I'm thinking to make a shell to lower drag and keep the height around the top of the bed with extra height since I usually have a cap. The plan is to make a Mike Basich style topper with actuators in each corner and two for the back of cap to lower down to the bed top to reduce drag. For the walk through in the spacer/roll bar area I plan to have three hole ports for a rotor and antennas for communications and radio direction finding. I'm thinking sticking with the aluminum cap material since I picked up another cap for free that I took apart for materials and don't need as heavy a load on top where at most I'm keeping the rack for loading above the solar panel if I need to haul longer materials.

The plan is to keep the tailgate swing out, at least the bottom, to be the steel frame to be safe. I also got from the salvage yard another Reese hitch for the front so I can swap the winch easy. I picked up a Millermatic 141 for this project (I have new or salvaged body panels to replace also)... how do you like the 200?
PliskinAJ (author)  JamesA418 months ago
Before you start using the material from a treadmill cut a section of it and see how thick it is, it might be a bit too thin for main supports.

As for the miller 200 I love it. It can do just about everything mig, tig, stick, flux core and AL weld mig and flux core. The automatic settings on it make welding cheating easy and it is small enough I can take the machine as a stick machine and put it in my passenger seat.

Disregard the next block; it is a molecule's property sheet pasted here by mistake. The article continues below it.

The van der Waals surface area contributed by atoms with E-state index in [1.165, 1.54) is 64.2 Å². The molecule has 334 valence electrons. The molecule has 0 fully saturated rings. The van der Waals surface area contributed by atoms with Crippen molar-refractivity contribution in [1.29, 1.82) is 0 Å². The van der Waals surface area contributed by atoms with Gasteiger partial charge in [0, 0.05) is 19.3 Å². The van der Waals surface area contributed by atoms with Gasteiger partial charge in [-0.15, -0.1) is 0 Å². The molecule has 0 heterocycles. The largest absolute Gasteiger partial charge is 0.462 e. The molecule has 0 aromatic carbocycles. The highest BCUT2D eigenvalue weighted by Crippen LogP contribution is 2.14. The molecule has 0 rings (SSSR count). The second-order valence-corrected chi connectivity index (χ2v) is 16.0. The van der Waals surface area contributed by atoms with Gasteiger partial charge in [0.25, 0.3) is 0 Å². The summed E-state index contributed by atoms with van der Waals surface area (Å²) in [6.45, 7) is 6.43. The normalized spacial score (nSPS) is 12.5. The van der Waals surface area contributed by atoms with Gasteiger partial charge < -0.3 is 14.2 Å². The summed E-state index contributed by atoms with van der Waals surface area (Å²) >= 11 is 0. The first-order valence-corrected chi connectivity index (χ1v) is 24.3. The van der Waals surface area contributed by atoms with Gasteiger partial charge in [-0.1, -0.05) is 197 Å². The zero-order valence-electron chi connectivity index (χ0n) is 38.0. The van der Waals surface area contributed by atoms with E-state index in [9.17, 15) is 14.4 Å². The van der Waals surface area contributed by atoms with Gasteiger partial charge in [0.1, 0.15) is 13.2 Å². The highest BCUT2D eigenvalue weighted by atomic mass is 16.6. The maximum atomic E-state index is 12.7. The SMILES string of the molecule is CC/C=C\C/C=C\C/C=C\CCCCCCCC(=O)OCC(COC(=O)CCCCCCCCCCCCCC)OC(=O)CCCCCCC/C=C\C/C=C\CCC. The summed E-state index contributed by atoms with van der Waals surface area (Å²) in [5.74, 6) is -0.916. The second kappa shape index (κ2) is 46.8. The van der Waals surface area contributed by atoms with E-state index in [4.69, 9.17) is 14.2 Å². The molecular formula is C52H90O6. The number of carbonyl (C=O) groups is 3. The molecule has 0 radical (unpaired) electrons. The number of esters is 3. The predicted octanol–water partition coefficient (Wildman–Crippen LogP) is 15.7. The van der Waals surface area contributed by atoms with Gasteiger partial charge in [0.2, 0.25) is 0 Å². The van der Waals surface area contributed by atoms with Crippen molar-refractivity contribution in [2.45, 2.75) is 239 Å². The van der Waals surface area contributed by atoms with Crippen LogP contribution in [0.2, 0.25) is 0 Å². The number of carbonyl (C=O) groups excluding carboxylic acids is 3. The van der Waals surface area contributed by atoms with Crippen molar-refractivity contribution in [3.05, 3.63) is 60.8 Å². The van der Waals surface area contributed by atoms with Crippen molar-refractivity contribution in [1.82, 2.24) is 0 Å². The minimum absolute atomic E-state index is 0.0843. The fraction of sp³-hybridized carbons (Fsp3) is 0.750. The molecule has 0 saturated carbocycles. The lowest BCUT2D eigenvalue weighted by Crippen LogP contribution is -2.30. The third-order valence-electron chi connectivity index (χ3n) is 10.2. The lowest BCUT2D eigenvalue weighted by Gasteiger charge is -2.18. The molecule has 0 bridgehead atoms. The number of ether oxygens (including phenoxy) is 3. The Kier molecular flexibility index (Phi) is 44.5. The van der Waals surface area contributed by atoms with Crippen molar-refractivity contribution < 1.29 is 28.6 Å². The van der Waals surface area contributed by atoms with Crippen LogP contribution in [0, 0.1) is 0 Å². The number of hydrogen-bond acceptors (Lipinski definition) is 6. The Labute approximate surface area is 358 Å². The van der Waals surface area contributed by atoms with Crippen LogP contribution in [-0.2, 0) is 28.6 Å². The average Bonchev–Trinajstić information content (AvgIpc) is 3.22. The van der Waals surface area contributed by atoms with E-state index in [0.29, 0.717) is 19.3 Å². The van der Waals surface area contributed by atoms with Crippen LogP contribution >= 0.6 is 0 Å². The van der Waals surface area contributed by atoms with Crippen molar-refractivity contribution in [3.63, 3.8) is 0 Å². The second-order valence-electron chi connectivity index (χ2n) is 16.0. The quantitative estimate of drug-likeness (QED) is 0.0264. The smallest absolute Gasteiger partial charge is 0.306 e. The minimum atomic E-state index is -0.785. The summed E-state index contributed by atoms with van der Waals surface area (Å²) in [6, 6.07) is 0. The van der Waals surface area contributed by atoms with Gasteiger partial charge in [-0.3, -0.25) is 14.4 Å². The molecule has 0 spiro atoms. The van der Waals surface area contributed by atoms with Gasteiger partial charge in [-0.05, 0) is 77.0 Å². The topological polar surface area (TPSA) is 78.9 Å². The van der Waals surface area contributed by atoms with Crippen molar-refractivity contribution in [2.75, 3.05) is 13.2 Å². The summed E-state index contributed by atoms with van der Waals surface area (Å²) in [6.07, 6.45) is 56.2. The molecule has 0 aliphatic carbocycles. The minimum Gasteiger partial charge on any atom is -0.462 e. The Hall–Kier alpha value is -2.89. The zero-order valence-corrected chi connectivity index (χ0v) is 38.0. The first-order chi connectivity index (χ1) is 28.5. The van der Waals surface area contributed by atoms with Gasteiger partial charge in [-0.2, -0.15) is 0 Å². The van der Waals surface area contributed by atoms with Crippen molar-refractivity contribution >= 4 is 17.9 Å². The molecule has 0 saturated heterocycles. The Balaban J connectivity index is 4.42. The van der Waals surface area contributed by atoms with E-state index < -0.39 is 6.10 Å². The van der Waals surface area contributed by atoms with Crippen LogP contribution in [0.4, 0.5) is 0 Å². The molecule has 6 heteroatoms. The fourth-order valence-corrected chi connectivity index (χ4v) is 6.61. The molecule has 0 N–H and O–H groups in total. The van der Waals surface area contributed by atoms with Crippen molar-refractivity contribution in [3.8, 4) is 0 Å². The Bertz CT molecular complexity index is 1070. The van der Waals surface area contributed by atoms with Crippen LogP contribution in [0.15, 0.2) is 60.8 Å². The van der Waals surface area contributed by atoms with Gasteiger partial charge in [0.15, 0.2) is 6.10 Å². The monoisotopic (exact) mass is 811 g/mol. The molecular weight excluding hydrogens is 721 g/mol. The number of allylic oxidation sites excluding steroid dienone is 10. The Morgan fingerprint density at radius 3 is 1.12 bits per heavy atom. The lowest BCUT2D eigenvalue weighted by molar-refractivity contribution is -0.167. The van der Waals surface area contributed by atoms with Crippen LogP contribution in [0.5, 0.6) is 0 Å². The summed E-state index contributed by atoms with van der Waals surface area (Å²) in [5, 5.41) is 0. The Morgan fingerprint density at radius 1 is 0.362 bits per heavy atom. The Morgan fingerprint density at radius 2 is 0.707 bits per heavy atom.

Will do. I was almost thinking about buying a hardness tester also... then I saw how much they are. Will have to find where I can use one. Might do some load testing also just to see failure potential... if does fail... since looks like I have enough material for two at least. The pivot point construct and material on the Air Walker was what first got my attention.
AndrewA1678 months ago
That's a nice job you did on your bumper. I'm not in need of such a bumper on my Jeep (I ended up buying one because I needed the full-sized tire carrier more than anything), but your other tips on using "scrap wood templates" and the angle finding for bends, plus some of the other stuff, will make me take a copy of this for future review.

I did have a question, though, about a tool I saw pictured - what are those small "tables" you are using for support for welding/cutting; you show them in a couple of pictures on step 2, with a sawzall and grinder laying on top (they've been painted yellow from over-spray it looks like, but in a later step you show one that looks brand new - so you must like them)?

They look kinda handy. They also look kinda expensive, but I was curious on the brand and model?
PliskinAJ (author)  AndrewA1678 months ago
They are Husky X-Horses you can get them at Home Depot for around 30 dollars. I have 4 of them and have been using them for years. I have moved all my stationary tools to a dedicated table but I still use the X-Horses for project holding.

https://www.homedepot.com/p/Husky-X-Horse-2-5-ft-Workbench-229694/301046021